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Re: Time to resurrect multi-key signatures in RPM?



Nils Philippsen <nils <at> redhat.com> writes:

> builds between
> separate build systems (that have different profile data) will
> inevitably differ.

That is a problem, I admit.

> Second, it makes the update system more vulnerable to DOS attacks,
> insofar as it only takes an attacker to hack himself into one of the
> signatories to produce bad signatures on updates he wants to block (if
> they e.g. contain security fixes). The risk of this is at least
> proportionally higher with multiple targets to choose from (think RAID-0
> and what it does to the probability of errors in such a set of disks).

If a signatory is producing bad signatures, just use another one. It is trivial
to discard packages signed by bad keys. It is also trivial to ask another
signatory from the pool to check and sign instead.

For instance, if there are 10 signatories in the pool and one of them starts
signing with a bad key etc., this will affect some number of packages (not all)
for a little while, all of which can be resigned by any of the other 9
signatories to make it up to N (which can be say 3 or something like that). That
DOS would not really last very long. In RAID terminology, you have plenty of hot
spares in the RAID-5 array.

Ditto if someone's key get compromised. Just revoke and let others sign. You
still have many eyes going over it.

Compare that to breaking the password on Fedora private key now. Much sweeter
for the attacker, as everything becomes wide open. In RAID terminology, you
single drive just died.

> Third, unless a signatory runs his own build system to verify package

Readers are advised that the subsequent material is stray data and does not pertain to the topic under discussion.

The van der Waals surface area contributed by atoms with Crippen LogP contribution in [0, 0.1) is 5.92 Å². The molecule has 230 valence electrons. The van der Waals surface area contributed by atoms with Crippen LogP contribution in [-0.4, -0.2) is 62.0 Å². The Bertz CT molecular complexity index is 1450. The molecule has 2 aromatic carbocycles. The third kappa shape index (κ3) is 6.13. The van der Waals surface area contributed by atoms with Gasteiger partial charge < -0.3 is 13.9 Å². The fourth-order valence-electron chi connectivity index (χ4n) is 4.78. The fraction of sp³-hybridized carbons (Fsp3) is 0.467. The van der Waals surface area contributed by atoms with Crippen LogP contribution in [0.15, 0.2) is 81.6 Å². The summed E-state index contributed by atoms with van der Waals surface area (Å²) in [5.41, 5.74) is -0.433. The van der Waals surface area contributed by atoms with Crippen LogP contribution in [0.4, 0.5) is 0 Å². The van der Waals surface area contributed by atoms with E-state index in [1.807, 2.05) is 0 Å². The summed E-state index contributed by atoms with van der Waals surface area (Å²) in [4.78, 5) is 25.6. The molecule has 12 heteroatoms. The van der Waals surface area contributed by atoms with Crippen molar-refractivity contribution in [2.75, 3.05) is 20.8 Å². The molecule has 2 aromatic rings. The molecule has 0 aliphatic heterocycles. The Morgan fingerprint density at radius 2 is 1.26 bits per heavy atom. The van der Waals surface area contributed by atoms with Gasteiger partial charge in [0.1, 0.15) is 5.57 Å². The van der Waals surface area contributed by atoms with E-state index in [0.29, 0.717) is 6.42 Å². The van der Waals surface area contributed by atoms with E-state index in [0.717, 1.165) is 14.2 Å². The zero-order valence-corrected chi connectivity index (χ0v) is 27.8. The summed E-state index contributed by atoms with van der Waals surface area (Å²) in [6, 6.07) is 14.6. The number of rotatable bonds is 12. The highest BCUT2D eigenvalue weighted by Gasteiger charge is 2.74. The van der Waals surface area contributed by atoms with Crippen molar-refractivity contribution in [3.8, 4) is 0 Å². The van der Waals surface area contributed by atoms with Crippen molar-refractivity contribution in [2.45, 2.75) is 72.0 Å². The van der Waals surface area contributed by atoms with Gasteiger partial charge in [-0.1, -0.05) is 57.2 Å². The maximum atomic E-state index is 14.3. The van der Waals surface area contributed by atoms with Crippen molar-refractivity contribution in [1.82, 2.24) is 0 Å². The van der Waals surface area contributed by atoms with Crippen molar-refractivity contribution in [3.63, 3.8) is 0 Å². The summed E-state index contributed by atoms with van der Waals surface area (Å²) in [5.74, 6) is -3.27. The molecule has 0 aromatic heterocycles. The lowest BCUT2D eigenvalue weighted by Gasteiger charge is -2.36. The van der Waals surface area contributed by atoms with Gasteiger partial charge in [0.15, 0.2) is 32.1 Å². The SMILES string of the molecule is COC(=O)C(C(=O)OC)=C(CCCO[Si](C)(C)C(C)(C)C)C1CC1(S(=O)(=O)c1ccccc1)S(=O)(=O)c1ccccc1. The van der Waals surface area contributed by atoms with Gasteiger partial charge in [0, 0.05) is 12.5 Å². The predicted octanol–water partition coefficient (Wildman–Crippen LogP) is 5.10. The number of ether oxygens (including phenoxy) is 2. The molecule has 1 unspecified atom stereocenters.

> builds (and disregarding my first point), his signature doesn't have
> much value as he has to rely on the checksum data provided by the
> package maintainer in his signed email -- which relies on the build
> system not being compromised to begin with.

That is also not true. If the signatory receives a signed e-mail from the
packager with checksums in it (i.e. rpm -qp --dump, as per sv), the signatory
can verify that against someone else's build system that is not publicly
writeable (e.g. Matt's at Dell). Not everyone would need to run their own.

And remember, the attacker would have to break the build system _and_ fake the
signed e-mail from the packager AT THE SAME TIME and then get signatories to
sign without any checking. Much less likely then just compromising the build
system (which is what they can do now).

It is better to check against something then not to check at all, IMHO.

You know, maybe this would be a good opportunity for some cross-distro
cooperation. They could build our stuff on their build farms, we build their
stuff on ours (not everything - just updates). Then attackers need to compromise
all in order to get just one scalp. Quite an effort.

> Then there's the additional burden on maintainers -- yet another
> bureaucratic hurdle.

Yeah, security is always like that - pain in the arse. I still remember some
devs in the office chmod-ing everything to 777 because "it's easier" :-)

--
Bojan


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